On certification to the Superior Court, Appellate Division
For reversal and remandment -- Chief Justice Wilentz and Justices Clifford, Handler, Pollock, O'Hern, Garibaldi and Stein. Opposed -- None. The opinion of the Court was delivered by Pollock, J.
This case questions whether a defendant must testify at trial to preserve his right to appeal the trial court's determination that the defendant's prior convictions may be used to impeach him if he testifies. In the present case, the defendant requested the Law Division to conduct a hearing in accordance with State v. Sands, 76 N.J. 127 (1978), to determine whether two prior convictions could be used on cross-examination to impeach defendant's credibility. After conducting a "Sands hearing," the court ruled that the convictions could be so used. Defendant declined to testify, and was convicted of aggravated sexual assault. The Appellate Division affirmed the conviction, ruling that because defendant did not testify, the trial court's ruling was not reviewable on appeal. 203 N.J. Super. 509, 513 (1985). We granted certification, 102 N.J. 331 (1985), and now reverse the judgment of the Appellate Division.
In 1982, defendant was indicted for aggravated sexual assault, N.J.S.A. 2C:14-2(a)(4), and possession of a weapon with an unlawful purpose, N.J.S.A. 2C:39-4(d). According to the victim, defendant forced her at knifepoint to enter a garage and engage in various sexual acts with him. The defense was that the victim consented to those acts.
Defendant had been convicted of possession of a weapon in 1979 and again in 1981. In permitting the prosecutor to use those convictions for impeachment purposes, the trial court ruled that the prior convictions were not remote in time, and that an instruction "as to the limited use of those convictions" would cure any "problems" that might arise because of the similarity between the prior weapons convictions and the weapons offense for which defendant was on trial. Defendant decided not to testify, and the jury found him guilty of aggravated sexual assault, but not of the unlawful possession of a weapon. On appeal, defendant contends that the trial court
abused its discretion in ruling that the prior convictions were admissible to impeach his credibility.
Until the decision of the Appellate Division under review, the standard appellate practice in this state had been to review a trial court's Sands ruling even if the defendant did not testify at trial. In refusing to follow that practice, the Appellate Division relied on Luce v. United States, 469 U.S. 38, 42, 105 S. Ct. 460, 464, 83 L. Ed. 2d 443, 448 (1984), which held that "to raise and preserve for review the claim of improper impeachment with a prior conviction, a defendant must testify." Looking to the Rules of Evidence, the Appellate Division ruled "that a trial court's discretionary ruling under Evid.R. 4 to permit use of a criminal conviction to attack credibility pursuant to N.J.S.A. 2A:81-12 is not reviewable on appeal unless the defendant testified at the trial." 203 N.J. Super. at 513. Because the defendant did not testify, the Appellate Division held that the trial court's ruling to permit use of the prior convictions was not reviewable. Id.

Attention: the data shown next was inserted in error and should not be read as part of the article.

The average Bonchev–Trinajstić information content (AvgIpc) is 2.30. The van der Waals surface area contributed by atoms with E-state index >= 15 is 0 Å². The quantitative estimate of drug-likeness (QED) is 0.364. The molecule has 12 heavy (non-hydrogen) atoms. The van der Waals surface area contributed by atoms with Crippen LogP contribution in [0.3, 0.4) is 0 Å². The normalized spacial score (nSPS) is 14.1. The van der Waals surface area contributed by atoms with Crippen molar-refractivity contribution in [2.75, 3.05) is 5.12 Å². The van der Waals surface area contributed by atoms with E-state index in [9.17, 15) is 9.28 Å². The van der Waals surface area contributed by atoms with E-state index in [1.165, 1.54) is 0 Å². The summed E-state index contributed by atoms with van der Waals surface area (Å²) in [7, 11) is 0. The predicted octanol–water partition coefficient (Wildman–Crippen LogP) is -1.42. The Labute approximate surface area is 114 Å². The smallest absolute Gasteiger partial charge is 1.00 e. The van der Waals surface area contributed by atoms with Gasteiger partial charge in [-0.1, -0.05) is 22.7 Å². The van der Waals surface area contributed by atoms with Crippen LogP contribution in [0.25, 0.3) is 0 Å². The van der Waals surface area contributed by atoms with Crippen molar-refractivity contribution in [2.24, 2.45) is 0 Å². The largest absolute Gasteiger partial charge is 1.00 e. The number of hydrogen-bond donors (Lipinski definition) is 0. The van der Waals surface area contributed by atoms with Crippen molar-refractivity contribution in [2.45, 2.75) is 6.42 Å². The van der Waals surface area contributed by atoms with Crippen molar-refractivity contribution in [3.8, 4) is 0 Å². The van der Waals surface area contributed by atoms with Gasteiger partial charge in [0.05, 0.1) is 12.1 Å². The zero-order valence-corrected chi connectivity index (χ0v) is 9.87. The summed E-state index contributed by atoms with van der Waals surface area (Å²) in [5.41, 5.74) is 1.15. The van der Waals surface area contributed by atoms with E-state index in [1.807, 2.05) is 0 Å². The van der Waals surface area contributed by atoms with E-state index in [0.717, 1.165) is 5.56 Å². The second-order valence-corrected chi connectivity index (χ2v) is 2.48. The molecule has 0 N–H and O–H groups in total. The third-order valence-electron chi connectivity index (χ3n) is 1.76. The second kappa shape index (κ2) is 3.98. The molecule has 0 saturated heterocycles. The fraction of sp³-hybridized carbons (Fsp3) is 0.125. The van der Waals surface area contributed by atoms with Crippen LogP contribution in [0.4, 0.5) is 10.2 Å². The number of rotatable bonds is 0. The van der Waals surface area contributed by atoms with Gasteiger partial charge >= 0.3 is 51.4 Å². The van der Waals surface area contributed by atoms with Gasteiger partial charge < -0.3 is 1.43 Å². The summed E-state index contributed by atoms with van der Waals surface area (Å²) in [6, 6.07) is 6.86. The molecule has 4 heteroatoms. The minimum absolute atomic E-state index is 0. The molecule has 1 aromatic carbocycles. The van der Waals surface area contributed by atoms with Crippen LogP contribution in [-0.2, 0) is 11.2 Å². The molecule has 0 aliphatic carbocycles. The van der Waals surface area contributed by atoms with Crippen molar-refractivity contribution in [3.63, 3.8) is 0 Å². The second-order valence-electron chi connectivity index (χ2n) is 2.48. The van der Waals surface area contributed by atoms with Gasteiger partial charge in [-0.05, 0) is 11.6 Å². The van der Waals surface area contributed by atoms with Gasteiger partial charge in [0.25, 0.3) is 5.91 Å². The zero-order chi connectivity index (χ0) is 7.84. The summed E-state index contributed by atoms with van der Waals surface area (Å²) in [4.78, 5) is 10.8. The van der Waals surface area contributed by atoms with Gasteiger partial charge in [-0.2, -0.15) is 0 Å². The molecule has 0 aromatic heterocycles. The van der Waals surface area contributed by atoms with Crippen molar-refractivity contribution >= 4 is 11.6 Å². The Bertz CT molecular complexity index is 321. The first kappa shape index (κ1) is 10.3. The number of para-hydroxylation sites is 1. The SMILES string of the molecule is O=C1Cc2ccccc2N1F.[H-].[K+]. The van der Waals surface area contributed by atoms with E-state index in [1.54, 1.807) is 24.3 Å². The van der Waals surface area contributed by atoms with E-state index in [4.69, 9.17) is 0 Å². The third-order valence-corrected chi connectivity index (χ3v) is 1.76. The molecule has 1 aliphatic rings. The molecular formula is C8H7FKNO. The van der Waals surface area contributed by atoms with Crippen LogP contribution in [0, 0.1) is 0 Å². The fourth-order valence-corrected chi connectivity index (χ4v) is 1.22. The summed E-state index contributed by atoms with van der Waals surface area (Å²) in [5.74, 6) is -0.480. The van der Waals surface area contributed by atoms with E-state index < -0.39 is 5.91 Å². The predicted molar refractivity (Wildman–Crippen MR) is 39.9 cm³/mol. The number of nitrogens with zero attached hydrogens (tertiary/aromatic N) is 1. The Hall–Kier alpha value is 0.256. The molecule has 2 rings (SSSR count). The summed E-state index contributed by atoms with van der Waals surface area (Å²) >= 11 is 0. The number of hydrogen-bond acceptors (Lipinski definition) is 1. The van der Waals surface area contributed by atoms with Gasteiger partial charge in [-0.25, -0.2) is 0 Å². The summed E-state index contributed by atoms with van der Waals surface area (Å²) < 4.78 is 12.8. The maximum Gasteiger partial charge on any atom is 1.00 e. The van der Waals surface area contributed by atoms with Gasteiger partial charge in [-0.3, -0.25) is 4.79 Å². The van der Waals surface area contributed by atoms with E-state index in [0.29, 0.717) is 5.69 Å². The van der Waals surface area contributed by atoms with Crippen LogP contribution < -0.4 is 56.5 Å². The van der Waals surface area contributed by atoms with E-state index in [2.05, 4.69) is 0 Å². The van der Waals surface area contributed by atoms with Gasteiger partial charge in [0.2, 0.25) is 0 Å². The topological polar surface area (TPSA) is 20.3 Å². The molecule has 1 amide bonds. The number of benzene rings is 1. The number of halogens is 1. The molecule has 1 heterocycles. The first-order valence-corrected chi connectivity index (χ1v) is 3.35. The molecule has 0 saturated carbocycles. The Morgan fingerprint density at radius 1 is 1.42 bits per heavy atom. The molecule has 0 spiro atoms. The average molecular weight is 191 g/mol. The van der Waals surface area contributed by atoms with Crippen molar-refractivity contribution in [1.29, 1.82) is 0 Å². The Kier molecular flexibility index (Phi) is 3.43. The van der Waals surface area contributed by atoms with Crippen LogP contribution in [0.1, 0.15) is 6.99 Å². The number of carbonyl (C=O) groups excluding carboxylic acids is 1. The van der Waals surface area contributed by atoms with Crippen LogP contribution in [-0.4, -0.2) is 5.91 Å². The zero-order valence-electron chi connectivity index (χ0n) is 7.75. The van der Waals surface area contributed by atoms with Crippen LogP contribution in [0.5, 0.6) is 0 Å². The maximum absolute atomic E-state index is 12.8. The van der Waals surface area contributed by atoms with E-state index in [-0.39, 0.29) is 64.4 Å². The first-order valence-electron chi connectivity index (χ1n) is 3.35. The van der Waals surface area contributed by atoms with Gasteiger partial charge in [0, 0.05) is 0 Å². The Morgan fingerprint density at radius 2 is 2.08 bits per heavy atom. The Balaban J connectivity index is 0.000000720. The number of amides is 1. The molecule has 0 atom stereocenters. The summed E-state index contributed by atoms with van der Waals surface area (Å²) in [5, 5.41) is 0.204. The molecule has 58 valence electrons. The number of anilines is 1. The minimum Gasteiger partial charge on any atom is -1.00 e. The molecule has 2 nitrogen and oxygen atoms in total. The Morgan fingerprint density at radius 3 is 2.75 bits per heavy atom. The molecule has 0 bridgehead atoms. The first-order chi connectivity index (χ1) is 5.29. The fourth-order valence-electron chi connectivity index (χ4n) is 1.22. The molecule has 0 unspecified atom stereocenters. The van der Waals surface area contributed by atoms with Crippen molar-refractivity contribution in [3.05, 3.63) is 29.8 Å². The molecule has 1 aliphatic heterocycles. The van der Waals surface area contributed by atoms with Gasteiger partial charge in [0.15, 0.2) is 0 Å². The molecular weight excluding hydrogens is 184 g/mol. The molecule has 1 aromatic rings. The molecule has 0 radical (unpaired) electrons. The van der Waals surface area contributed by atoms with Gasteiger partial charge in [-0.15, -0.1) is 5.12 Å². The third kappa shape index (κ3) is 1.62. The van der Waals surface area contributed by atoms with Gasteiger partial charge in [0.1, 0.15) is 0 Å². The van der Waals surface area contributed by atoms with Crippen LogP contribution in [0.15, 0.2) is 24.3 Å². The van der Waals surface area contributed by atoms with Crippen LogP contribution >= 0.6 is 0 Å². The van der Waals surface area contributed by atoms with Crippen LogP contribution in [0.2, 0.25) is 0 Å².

Before Luce, the federal circuit courts disagreed over the admissibility of prior convictions for impeachment purposes under Federal Rule of Evidence 609(a).*fn1 The vast majority of the circuit courts allowed non-testifying defendants to appeal the trial court's determination that their prior convictions would be admissible for impeachment purposes. See, e.g., United States v. Kuecker, 740 F.2d 496, 499 n. 1 (7th Cir.1984); United
States v. Lipscomb, 702 F.2d 1049, 1069 (D.C.Cir.1983); United States v. Kiendra, 663 F.2d 349, 352 (1st Cir.1981); United States v. Provenzano, 620 F.2d 985, 1002 n. 22 (3d Cir.), cert. denied, 449 U.S. 899, 101 S. Ct. 267, 66 L. Ed. 2d 129 (1980); United States v. Toney, 615 F.2d 277, 279 (5th Cir.), cert. denied, 449 U.S. 985, 101 S. Ct. 403, 66 L. Ed. 2d 248 (1980); United States v. Cavender, 578 F.2d 528 (4th Cir.1978). Other circuit courts that did not require defendants to testify ...